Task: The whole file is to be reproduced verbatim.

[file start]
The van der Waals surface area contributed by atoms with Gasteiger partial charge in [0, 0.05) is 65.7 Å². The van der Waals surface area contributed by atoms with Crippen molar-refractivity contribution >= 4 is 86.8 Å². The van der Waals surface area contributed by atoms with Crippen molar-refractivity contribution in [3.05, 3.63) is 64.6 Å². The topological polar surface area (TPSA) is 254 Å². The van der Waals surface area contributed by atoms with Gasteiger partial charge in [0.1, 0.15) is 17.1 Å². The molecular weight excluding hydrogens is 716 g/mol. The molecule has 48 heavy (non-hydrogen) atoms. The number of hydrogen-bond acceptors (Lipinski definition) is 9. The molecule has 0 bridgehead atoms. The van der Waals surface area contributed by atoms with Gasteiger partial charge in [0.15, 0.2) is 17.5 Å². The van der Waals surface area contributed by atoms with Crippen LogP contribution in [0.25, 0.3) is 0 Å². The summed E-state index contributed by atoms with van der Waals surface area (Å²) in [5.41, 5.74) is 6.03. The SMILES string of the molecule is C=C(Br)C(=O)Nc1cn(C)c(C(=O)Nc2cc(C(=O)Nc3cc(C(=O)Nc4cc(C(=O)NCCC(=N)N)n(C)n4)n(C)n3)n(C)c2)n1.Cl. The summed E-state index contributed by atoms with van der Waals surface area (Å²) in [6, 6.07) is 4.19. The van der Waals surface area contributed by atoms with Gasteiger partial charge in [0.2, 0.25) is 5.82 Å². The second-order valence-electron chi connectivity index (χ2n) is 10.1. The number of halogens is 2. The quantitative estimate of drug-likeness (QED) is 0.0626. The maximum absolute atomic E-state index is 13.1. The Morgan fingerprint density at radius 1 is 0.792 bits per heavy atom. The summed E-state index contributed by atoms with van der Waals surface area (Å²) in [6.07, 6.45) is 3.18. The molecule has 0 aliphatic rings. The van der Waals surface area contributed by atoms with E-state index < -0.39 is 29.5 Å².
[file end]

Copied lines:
The van der Waals surface area contributed by atoms with Gasteiger partial charge in [0, 0.05) is 65.7 Å². The van der Waals surface area contributed by atoms with Crippen molar-refractivity contribution >= 4 is 86.8 Å². The van der Waals surface area contributed by atoms with Crippen molar-refractivity contribution in [3.05, 3.63) is 64.6 Å². The topological polar surface area (TPSA) is 254 Å². The van der Waals surface area contributed by atoms with Gasteiger partial charge in [0.1, 0.15) is 17.1 Å². The molecular weight excluding hydrogens is 716 g/mol. The molecule has 48 heavy (non-hydrogen) atoms. The number of hydrogen-bond acceptors (Lipinski definition) is 9. The molecule has 0 bridgehead atoms. The van der Waals surface area contributed by atoms with Gasteiger partial charge in [0.15, 0.2) is 17.5 Å². The van der Waals surface area contributed by atoms with Crippen LogP contribution in [0.25, 0.3) is 0 Å². The summed E-state index contributed by atoms with van der Waals surface area (Å²) in [5.41, 5.74) is 6.03. The SMILES string of the molecule is C=C(Br)C(=O)Nc1cn(C)c(C(=O)Nc2cc(C(=O)Nc3cc(C(=O)Nc4cc(C(=O)NCCC(=N)N)n(C)n4)n(C)n3)n(C)c2)n1.Cl. The summed E-state index contributed by atoms with van der Waals surface area (Å²) in [6, 6.07) is 4.19. The van der Waals surface area contributed by atoms with Gasteiger partial charge in [0.2, 0.25) is 5.82 Å². The second-order valence-electron chi connectivity index (χ2n) is 10.1. The number of halogens is 2. The quantitative estimate of drug-likeness (QED) is 0.0626. The maximum absolute atomic E-state index is 13.1. The Morgan fingerprint density at radius 1 is 0.792 bits per heavy atom. The summed E-state index contributed by atoms with van der Waals surface area (Å²) in [6.07, 6.45) is 3.18. The molecule has 0 aliphatic rings. The van der Waals surface area contributed by atoms with E-state index < -0.39 is 29.5 Å².